Joe Orton’s prank play on homosexuality turned down by Hampstead church
Playwright Joe Orton gained notoriety for his comic writings during the 1960s but had it not been for a venerable Hampstead minister the writer’s genius might have emerged earlier.
The Rev G W Sterry, of the Heath Street Baptist Church, rejected a request for the 1861 church to be transformed into the backdrop for one of Orton’s plays in 1958, according to a collection of letters which have been found and are on display in the church until Sunday.
Masquerading as Edna Welthorpe, serial letter writer Orton had asked if his theatre troupe the Phallus Players could put on The Pansy in the church hall which – as Mrs Welthorpe – “pleads for greater tolerance on the subject of homosexuality”.
Orton often used this pen name to poke fun at members of the establishment and it was highly unlikely The Pansy ever amounted to anything more than a comic ruse.
In a letter penned on November 2, 1958, from his flat in West End Lane, West Hampstead, Orton wrote: “It is with the upmost heitance (sic) that I approach a minister upon so controversial a topic; but the attitude of enlightened churchmen seems to have undergone a favourable revolution during the past decade.
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“It is with this thought in mind that I decided to contact you.”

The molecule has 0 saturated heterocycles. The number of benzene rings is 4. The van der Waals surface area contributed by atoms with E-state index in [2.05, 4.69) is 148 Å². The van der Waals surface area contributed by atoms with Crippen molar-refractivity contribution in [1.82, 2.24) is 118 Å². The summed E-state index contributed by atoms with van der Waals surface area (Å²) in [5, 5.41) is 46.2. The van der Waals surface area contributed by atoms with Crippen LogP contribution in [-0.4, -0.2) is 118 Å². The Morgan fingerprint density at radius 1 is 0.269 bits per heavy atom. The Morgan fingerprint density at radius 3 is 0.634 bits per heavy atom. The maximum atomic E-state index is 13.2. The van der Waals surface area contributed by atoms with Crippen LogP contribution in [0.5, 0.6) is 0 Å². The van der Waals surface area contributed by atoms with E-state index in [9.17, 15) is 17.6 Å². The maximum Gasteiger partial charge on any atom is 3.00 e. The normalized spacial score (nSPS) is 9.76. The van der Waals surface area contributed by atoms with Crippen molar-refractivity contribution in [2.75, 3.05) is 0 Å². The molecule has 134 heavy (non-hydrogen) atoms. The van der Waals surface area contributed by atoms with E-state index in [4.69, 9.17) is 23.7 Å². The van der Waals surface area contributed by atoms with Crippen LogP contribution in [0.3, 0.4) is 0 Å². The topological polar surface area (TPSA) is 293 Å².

Another, more heated letter followed, berating the minister for his lack of “common courtesy” in failing to reply to his missive.
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But the Rev Sterry hit back in kind two days later criticising Orton for not attaching a self-addressed letter.
The current minister, Ewan King, 32, who has put the letters on display as part of an art exhibition for the church, said: “Orton was writing to people he considered ridiculous representatives of the establishment, among them my predecessor.
“The funny thing about the letters is just how very, very English they are. The Rev Sterry is not that bothered about the homosexuality but the fact that someone could have the cheek to reproach him for not replying when someone did not attach a self-addressed envelope.”
Mr King, said: “The Rev Sterry would not have known Orton would have been remembered in 50 years time. I don’t think he knew when the history of the 1960s was written that it would belong to John Lennon and Joe Orton.
“Maybe if the Rev Sterry had known he would have allowed it, but then Orton would actually have had to write it!”
The collection of letters is on show until Sunday at the Heath Street Baptist Church.